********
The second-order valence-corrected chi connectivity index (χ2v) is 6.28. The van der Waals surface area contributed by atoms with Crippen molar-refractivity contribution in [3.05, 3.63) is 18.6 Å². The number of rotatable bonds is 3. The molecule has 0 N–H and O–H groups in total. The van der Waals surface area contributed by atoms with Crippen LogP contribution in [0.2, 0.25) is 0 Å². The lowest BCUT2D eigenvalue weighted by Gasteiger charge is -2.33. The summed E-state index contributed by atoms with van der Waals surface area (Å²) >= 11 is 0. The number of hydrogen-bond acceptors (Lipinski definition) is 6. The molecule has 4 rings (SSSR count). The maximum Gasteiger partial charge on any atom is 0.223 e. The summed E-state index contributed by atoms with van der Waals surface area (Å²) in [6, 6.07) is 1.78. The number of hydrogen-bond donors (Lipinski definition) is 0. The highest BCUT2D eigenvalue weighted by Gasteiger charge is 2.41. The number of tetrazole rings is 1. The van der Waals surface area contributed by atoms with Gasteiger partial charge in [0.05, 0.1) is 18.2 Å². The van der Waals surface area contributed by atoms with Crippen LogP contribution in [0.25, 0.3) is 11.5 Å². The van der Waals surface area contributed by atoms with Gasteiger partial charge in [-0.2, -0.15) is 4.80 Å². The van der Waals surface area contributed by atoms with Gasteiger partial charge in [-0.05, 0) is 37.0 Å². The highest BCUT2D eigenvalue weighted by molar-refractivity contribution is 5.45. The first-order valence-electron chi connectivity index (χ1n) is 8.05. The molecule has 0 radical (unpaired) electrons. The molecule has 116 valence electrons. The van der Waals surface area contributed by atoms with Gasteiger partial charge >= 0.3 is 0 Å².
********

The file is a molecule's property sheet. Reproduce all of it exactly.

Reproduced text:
The second-order valence-corrected chi connectivity index (χ2v) is 6.28. The van der Waals surface area contributed by atoms with Crippen molar-refractivity contribution in [3.05, 3.63) is 18.6 Å². The number of rotatable bonds is 3. The molecule has 0 N–H and O–H groups in total. The van der Waals surface area contributed by atoms with Crippen LogP contribution in [0.2, 0.25) is 0 Å². The lowest BCUT2D eigenvalue weighted by Gasteiger charge is -2.33. The summed E-state index contributed by atoms with van der Waals surface area (Å²) >= 11 is 0. The number of hydrogen-bond acceptors (Lipinski definition) is 6. The molecule has 4 rings (SSSR count). The maximum Gasteiger partial charge on any atom is 0.223 e. The summed E-state index contributed by atoms with van der Waals surface area (Å²) in [6, 6.07) is 1.78. The number of hydrogen-bond donors (Lipinski definition) is 0. The highest BCUT2D eigenvalue weighted by Gasteiger charge is 2.41. The number of tetrazole rings is 1. The van der Waals surface area contributed by atoms with Gasteiger partial charge in [0.05, 0.1) is 18.2 Å². The van der Waals surface area contributed by atoms with Crippen LogP contribution in [0.25, 0.3) is 11.5 Å². The van der Waals surface area contributed by atoms with Gasteiger partial charge in [-0.2, -0.15) is 4.80 Å². The van der Waals surface area contributed by atoms with Gasteiger partial charge in [-0.05, 0) is 37.0 Å². The highest BCUT2D eigenvalue weighted by molar-refractivity contribution is 5.45. The first-order valence-electron chi connectivity index (χ1n) is 8.05. The molecule has 0 radical (unpaired) electrons. The molecule has 116 valence electrons. The van der Waals surface area contributed by atoms with Gasteiger partial charge >= 0.3 is 0 Å².